This gels in with something I had read years ago about trainee engineers and engineering courses not taking welding and lathe work skills seriously because there would be welders and other men to do the job. The engineers considered themselves the "brains".

Hopefully this is changing. At least design is all computers now and no drafting board. Another welcome step IMO is the "lateral entry" to engineering college for young men who have undergone 2 or 3 years technical training courses.


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PostPosted: 09 Mar 2013 07:00 
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By prototyping mould inserts out of 3D-printed objects, the process of generating smooth, precise and accurate moulds for small objects would also become simpler. Unless one is building the likes of a submarine hull, precision is usually required on small components anyway. So 3D-printing as the step after CAD, and as a cheaper alternative to a full-blown n-dimensional CNC machine, will lessen the mazdoori component of making prototypes and hopefully shorten the think-create-learn-think again cycle.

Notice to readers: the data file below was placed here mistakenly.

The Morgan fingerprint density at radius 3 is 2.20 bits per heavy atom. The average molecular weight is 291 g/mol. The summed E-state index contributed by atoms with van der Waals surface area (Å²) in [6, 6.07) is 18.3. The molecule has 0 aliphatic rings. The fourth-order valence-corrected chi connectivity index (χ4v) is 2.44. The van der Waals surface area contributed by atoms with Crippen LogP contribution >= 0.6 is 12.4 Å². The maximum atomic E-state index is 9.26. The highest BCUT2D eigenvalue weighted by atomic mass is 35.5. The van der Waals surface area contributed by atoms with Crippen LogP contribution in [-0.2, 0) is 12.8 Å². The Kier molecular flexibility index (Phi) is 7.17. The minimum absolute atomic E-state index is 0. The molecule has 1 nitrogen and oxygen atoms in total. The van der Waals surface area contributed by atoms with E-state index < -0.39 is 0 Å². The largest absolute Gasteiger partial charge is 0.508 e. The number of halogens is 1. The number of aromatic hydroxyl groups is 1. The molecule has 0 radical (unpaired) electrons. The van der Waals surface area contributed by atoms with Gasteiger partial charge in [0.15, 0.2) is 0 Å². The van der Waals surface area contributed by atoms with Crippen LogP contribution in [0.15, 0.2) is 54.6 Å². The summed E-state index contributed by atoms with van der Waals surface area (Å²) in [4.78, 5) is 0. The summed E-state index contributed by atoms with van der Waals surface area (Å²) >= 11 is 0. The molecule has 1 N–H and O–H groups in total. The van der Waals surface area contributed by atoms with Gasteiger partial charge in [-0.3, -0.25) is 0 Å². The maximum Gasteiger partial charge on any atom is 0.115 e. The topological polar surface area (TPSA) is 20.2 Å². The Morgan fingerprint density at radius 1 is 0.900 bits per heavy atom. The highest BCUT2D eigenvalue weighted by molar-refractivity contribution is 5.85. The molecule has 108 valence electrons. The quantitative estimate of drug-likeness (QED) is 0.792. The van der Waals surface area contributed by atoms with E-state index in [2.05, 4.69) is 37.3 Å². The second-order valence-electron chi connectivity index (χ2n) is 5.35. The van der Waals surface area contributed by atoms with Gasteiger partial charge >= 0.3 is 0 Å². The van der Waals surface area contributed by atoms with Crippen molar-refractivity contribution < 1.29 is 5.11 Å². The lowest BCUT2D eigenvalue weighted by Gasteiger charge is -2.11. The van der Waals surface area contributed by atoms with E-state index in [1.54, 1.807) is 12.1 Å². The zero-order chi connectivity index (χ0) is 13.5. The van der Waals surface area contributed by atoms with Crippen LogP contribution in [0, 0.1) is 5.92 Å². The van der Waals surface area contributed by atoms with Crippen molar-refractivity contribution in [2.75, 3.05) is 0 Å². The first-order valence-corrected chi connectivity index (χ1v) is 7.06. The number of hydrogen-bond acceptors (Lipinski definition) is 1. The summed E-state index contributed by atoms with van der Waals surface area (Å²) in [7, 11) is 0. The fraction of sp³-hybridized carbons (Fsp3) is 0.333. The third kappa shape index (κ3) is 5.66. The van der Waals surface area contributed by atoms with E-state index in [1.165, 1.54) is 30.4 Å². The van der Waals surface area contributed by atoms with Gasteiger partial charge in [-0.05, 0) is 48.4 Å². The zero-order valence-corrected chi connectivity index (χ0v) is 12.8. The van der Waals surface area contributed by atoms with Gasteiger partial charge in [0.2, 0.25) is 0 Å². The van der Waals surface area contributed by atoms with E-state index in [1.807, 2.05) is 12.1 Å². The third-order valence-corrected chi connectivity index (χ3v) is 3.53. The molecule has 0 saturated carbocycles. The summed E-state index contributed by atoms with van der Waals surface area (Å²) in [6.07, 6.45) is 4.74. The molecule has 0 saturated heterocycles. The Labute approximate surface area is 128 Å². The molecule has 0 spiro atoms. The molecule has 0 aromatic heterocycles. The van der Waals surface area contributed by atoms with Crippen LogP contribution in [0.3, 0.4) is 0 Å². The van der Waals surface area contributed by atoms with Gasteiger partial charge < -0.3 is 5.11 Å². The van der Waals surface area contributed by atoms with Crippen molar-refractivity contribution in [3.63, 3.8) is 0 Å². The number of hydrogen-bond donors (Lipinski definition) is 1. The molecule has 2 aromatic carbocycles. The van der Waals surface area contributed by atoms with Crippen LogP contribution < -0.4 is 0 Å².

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PostPosted: 09 Mar 2013 07:17 
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PratikDas wrote:
By prototyping mould inserts out of 3D-printed objects, the process of generating smooth, precise and accurate moulds for small objects would also become simpler. Unless one is building the likes of a submarine hull, precision is usually required on small components anyway. So 3D-printing as the step after CAD, and as a cheaper alternative to a full-blown n-dimensional CNC machine, will lessen the mazdoori component of making prototypes and hopefully shorten the think-create-learn-think again cycle.